The Typhoon’s cockpit section which will likely begin its restoration at ARCo before too long. Note the wheel and undercarriage oleo sitting just to the lower right of the frame. (image via Charlotte Bailey)

The project has moved forwards with some pace since those early days, and the unveiling at Duxford showcasing its present status comes at a notable anniversary for the airframe in question. RB396, a late-production model (of 3,317 total Typhoons built) rolled off the line at the Gloster Aircraft Company’s factory in Hucclecote, Gloucestershire during November 1944, with No.174 Squadron RAF taking delivery soon after. During her brief military career, RB396 flew 35 combat sorties, taking flak damage on 18 separate occasions until fate eventually had its way on April Fool’s Day in 1945. RB396’s pilot Flt Lt Chris House force-landed the Typhoon in a field near Denekampin in occupied Holland. The aircraft lay where it fell until cut up for scrap following the war. Somehow, the battered rear fuselage survived to make its way into a Dutch museum, which eventually sold the precious relic to HTPG’s founders, who transported it to the UK in 2012.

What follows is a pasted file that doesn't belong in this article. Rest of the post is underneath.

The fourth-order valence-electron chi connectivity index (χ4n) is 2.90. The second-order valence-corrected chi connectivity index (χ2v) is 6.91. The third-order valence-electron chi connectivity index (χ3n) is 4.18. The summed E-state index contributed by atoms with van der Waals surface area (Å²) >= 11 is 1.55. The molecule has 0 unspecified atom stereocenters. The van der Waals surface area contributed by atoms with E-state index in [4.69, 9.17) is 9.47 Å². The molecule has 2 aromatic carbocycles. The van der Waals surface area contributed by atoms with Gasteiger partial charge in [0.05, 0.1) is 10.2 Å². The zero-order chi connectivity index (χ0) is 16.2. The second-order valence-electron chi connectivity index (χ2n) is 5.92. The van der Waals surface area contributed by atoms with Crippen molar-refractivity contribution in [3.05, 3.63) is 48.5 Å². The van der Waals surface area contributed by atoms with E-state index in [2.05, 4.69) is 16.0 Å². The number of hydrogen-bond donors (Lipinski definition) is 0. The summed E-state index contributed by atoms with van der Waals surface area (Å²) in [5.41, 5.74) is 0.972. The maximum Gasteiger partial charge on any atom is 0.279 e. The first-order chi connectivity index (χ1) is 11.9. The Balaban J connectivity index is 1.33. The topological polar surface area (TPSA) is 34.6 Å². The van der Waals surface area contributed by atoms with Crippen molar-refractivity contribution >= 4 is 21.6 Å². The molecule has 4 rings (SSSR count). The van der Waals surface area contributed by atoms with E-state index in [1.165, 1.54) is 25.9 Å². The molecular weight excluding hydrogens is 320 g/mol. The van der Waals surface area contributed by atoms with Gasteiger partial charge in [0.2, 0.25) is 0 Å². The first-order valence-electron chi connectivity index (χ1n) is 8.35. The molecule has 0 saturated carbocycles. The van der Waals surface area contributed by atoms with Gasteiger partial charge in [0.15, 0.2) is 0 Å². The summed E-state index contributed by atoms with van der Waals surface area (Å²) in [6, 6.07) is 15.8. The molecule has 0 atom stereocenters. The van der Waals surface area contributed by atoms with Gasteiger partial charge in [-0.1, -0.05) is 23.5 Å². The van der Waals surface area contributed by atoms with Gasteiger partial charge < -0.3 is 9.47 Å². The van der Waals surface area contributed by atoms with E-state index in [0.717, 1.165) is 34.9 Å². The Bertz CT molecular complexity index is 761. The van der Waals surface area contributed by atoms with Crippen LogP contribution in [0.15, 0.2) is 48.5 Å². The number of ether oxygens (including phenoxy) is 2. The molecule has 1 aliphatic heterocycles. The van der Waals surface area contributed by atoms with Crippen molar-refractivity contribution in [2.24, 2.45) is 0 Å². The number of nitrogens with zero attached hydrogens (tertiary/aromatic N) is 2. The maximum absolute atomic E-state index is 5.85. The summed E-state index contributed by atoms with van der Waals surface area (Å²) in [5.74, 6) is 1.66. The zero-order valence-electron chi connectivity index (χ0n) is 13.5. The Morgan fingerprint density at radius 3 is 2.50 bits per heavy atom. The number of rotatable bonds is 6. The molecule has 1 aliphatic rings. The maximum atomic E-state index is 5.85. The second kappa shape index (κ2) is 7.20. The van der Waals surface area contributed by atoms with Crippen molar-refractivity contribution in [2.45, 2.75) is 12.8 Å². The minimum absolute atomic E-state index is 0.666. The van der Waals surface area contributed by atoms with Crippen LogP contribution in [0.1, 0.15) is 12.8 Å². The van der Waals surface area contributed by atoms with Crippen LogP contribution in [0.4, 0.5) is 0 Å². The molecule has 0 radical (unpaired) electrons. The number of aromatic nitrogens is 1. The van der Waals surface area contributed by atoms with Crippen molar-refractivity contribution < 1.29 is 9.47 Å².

Hawker Typhoon RB396’s surviving fuselage section as it appeared before restoration began. Almost everything seen here, other than the skins, is now incorporated into the rebuild which is taking place at Airframe Assemblies on the Isle of Wight. (image via HTPG)

Since then, work to redress that damage has been underway, starting with the rear fuselage section which is approaching the final stages of its restoration with Airframe Assemblies at Sandown on the Isle of Wight. I am told that the team possesses the majority of the required elements (save some missing wing data) for the build, although the distinctive radiator will hopefully serve a greater significance than propping up as a makeshift bar at today’s event. 

A recent image of RB396’s fuselage section which is nearing the end of its restoration at Airframe Assemblies on the Isle of Wight off the south coast of England. (image via HTPG)

The intended engine – a factory-inhibited, zero-timed, 24-cylinder Napier Sabre Mk.IIa – came via donation from Cranfield University in 2016, and will ultimately power RB396’s return to flight. This engine is a lynchpin for the project, as barely a handful of rebuildable Sabres remain in existence. Crucially, the group has secured full engineering support from Rolls-Royce (Napier’s successor) for the powerplant; a collaboration four years in the making and described as critical to the project’s success. 

The Typhoon’s ultra-rare, immaculately preserved Napier Sabre Mk.IIa 24-cylinder powerplant. The Cranfield Institute of Technology acquired this unit as a training aide in the immediate post-war period. Many decades later, and after a ten-year negotiating period, the successor organization, Cranfield University gifted the engine to HTPG. (image via Charlotte Bailey)